How to engineer a system that fights back

Last week saw the release of a report on synthetic biology from the UK’s Royal Academy of Engineering. The headline call, as reflected in the coverage in the Financial Times, is for the government to develop a strategy for synthetic biology so that the country doesn’t “lose out in the next industrial revolution”. The report certainly plays up the likelihood of high impact applications in the short term – within five to ten years, we’re told, we’ll see synbio based biofuels, “artificial leaf technology” to fix atmospheric carbon dioxide, industrial scale production of materials like spider silk, and in medicine the realisation of personalised drugs. An intimation that progress towards these goals may not be entirely smooth can be found in this news piece from a couple of months ago – A synthetic-biology reality check – which described the abrupt winding up earlier this year of one of the most prominent synbio start-ups, Codon Devices, founded by some of the most prominent US players in the field.

There are a number of competing visions for what synthetic biology might be; this report concentrates on just one of these. This is the idea of identifying a set of modular components – biochemical analogues of simple electronic components – with the aim of creating a set of standard parts from which desired outcomes can be engineered. This way of thinking relies on a series of analogies and metaphors, relating the functions of cell biology with constructs of human-created engineering. Some of these analogies have a sound empirical (and mathematical) basis, like the biomolecular realisation of logic gates and positive and negative feedback.

There is one metaphor that is used a lot in the report which seems to me to be potentially problematic – that’s the idea of a chassis. What’s meant by this is a cell – for example, a bacteria like E.coli – into which the artificial genetic components are introduced in order to produce the desired products. This conjures up an image like the box into which one slots the circuit boards to make a piece of electronic equipment – something that supplies power and interconnections, but which doesn’t have any real intrinsic functionality of its own. It seems to me difficult to argue that any organism is ever going to provide such a neutral, predictable substrate for human engineering – these are complex systems which have their own agenda. To quote from the report on a Royal Society Discussion Meeting about synthetic biology, held last summer: “Perhaps one of the more significant challenges for synthetic biology is that living systems actively oppose engineering. They are robust and have evolved to be self-sustaining, responding to perturbations through adaptation, mutation, reproduction and self-repair. This presents a strong challenge to efforts to ‘redesign’ existing life.”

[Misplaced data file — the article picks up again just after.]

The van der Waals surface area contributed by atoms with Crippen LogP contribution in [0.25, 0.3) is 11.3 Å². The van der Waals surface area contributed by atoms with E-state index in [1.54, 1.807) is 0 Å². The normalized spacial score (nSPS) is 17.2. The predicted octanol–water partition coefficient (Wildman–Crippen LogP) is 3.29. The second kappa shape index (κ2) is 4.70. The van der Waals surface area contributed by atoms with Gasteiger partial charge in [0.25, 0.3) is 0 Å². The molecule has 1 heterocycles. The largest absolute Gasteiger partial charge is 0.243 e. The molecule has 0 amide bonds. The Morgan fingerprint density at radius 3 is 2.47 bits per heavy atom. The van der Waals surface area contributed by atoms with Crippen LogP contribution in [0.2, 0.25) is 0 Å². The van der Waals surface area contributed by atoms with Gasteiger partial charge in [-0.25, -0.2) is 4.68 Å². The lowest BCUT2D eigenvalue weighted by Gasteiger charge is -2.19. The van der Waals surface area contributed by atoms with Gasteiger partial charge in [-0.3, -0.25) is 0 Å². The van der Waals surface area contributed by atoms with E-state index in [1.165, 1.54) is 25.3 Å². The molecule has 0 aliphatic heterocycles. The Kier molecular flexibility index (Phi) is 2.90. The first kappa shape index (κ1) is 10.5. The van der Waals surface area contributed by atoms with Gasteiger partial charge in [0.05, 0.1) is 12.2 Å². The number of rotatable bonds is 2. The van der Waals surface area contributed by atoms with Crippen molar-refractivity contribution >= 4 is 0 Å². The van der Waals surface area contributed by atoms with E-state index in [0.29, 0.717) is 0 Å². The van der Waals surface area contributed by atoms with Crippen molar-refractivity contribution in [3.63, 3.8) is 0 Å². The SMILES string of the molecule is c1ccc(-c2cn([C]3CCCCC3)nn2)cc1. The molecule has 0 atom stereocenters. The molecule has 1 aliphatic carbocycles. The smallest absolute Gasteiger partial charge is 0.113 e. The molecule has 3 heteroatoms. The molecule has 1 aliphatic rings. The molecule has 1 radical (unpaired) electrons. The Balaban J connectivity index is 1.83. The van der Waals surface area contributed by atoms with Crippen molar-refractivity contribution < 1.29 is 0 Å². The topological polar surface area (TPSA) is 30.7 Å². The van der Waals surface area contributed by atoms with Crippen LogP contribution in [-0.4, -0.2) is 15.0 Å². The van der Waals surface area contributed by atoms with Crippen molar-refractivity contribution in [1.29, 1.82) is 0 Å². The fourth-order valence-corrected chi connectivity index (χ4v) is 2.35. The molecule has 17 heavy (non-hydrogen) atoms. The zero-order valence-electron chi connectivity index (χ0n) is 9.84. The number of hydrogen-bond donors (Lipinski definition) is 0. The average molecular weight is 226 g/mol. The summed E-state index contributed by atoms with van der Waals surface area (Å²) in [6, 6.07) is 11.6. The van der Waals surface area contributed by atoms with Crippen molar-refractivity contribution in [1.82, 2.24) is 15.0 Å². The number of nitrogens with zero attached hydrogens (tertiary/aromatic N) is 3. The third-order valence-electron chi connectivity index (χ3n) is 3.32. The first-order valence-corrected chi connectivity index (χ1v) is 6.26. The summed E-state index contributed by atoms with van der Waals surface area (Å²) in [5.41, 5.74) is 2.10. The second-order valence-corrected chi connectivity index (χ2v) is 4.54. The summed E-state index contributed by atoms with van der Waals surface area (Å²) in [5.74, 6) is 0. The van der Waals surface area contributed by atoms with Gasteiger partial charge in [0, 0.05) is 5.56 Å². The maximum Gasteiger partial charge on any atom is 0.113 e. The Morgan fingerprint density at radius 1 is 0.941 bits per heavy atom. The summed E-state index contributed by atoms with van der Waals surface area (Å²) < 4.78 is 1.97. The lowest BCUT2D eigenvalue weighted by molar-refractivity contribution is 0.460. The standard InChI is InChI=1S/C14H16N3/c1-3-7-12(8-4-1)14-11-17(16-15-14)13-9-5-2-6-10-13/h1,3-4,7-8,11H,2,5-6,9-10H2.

2 thoughts on “How to engineer a system that fights back”

  1. Would flu lab-on-a-chip sensors have a “soft” component? Does the part of a sensor that captures a pathogen need to mimic lung tissue closely?

    Before @home bioexperiments probably want to have a biosensor grid and administrative Rapid Response capabilities. I’m wondering if a biosensor stimulus package makes sense (microchips are product with longest supply chain says google).
    Wouldn’t the limitations of cell-based bioreactors be limited ranges of temperature, pressure, etc., vs. metal bioreactors? 95% of rare-Earth metals are mined in China, 80% of CNTs manufactured there. I’d say they’ve already won the race to spawn next IR unless Himalayas dry up (hockey countries would then rule).

  2. If I were to make a “chassis” for synthetic biology i would start real simple and more synthetic than biological-
    1. Start with a thin tube (~10 microns diameter)
    2. then put a lipid membrane
    3. work on making the membranes selectively permeable
    4. seal off a cross section of the tube with two selective membranes
    5. fill the zone between the membranes with the right kind of bio-kleptic machinery
    6. in order to take the reactants from one selective membrane and output products through the other membrane. No other functions.

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